Three mothers on a New York island

Jana Astanov, Katie Cercone and Laura Weyl are multi-disciplinary artists based in New York.  They have been collaborating with Scottish artist Kirsty Whiten on a project named ‘Mother Island’.

Whiten, also a mother, says “we all responded to the idea of being the island where the baby comes home.”  She is making a series of paintings based on her collaboration with these artists, “to explore the sacred and raw animal aspects of the transformational time with our infants.”

Jana Astanov is a writer, poet and performance artist, whose fourth poetry collection, ‘Birds Of Equinox’ is out soon. Katie Cercone is a writer, artist and performer and co-leader of the queer, transnational feminist collective Go!PushPops and creative director of ULTRACULTURAL OTHERS.  Laura Weyl is a film-maker, photographer, multi-media artist and director of Visual Identity at The Box NYC and Soho.

The Demented Goddess team spoke with Jana, Katie and Laura about the realities of being mothers and artists, frequently glossed over in Western, privileged culture.

The Demented Goddess [DG]: Many fear their lives will never be same after having a child. How has having a baby affected your artistic practice?

KATIE: I was deeply naive.

To a large degree, it was my work that impassioned my decision to become a mother. Reading about ancient fertility cults and the matrifocal nature-based societies of old, motherhood was a place I could reconcile my racial guilt, spiritual confusion and low self-esteem.

In prehistory, women’s power prevailed.  Symbols of the Goddess were mutually shared across the globe. During pregnancy, I was ready for a spiritual initiation into one of the highest and most profound human experiences, because I understood that women were the first Gods and Mothers were the original shamans.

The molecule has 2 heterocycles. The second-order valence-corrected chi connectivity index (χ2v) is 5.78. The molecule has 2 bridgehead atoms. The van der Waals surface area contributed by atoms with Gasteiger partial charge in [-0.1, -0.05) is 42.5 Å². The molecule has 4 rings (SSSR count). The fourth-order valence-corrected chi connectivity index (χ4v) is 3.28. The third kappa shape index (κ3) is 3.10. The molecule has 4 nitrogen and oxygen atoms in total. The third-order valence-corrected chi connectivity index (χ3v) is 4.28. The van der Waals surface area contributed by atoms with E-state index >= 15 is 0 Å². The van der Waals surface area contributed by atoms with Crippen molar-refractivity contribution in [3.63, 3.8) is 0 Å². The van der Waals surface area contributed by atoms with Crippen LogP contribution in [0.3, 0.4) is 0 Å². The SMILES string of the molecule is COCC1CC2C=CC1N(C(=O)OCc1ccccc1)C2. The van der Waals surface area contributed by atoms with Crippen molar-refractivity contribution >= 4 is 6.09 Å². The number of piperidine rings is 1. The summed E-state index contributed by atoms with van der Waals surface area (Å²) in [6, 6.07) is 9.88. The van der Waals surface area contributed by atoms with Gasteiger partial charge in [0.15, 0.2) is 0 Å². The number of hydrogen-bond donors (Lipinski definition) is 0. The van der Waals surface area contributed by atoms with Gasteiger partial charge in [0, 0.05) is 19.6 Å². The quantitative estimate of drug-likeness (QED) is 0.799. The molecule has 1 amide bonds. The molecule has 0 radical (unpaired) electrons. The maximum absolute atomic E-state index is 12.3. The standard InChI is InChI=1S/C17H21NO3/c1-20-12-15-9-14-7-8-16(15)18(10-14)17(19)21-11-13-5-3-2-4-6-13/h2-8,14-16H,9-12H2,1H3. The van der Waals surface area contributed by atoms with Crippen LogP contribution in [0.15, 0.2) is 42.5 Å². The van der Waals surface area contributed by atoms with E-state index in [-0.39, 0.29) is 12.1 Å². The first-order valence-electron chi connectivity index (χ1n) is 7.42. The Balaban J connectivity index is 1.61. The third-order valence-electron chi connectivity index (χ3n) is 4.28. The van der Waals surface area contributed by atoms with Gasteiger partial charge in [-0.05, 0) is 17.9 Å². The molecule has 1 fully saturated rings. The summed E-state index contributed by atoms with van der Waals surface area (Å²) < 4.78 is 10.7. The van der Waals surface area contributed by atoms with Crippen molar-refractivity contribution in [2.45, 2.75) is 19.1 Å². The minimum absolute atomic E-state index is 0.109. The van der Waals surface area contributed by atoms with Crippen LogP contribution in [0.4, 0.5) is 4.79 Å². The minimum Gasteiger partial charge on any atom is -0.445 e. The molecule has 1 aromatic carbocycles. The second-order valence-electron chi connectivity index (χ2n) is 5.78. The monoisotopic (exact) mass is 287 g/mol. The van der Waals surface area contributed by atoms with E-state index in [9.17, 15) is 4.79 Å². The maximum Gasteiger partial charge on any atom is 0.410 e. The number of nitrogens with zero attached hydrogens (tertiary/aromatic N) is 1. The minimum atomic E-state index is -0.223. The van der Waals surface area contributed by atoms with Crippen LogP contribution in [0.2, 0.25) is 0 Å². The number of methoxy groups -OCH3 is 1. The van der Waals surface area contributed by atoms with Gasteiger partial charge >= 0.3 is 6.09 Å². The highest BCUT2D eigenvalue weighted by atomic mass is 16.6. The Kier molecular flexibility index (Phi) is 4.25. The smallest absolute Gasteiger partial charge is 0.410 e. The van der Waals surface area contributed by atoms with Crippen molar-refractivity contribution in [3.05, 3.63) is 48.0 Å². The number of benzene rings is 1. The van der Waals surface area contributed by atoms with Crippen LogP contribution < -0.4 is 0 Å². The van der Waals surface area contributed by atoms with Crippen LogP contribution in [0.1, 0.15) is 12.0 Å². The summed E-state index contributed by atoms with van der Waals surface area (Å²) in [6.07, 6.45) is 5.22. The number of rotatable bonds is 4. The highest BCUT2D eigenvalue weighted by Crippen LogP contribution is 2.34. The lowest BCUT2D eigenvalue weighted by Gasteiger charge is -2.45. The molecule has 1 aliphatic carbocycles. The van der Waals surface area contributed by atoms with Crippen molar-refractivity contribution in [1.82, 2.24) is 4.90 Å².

It certainly changed everything.​ My son demanded every ounce of my energy, focus, time and attention. Now I had a desperate imperative to MAKE MONEY, and little freedom to do so.

Katie Cercone, with son: “being non-binary doesn’t make you a better person…my self-identity changed.”

Speaking from personal experience, making money is simply not how feminist art gets made, not in a male-dominated capitalist society. My whole self-identity changed. I had little interest in being who I was before the baby, or making the art I was making. But fear of losing my grip completely, amidst 24/7 Mom duties, kept me slaving, despite my physical, mental and emotional health. I’ve had to sputter and die out many times until I get that it’s time to slow down and enjoy BEING a Mother, simple as that. I’m not trying to “keep up” in the same way that I was.

JANA: Although I loved how my body was changing, in pregnancy – becoming this feminine life-making supernova vessel – my energies were depleted. I canceled pretty much everything I planned for that year, and although we still managed to go to Kassel Documenta where I performed, I was sick during the entire trip.  Once my son Yanis was born, I got back my powers. When the baby was two months old, he performed with me at Smack Mellon during performance art festival Itinerant. That summer I took him along to my performances and poetry readings. My new collection of poetry ‘Birds of Equinox’ is inspired by the experience of pregnancy and motherhood.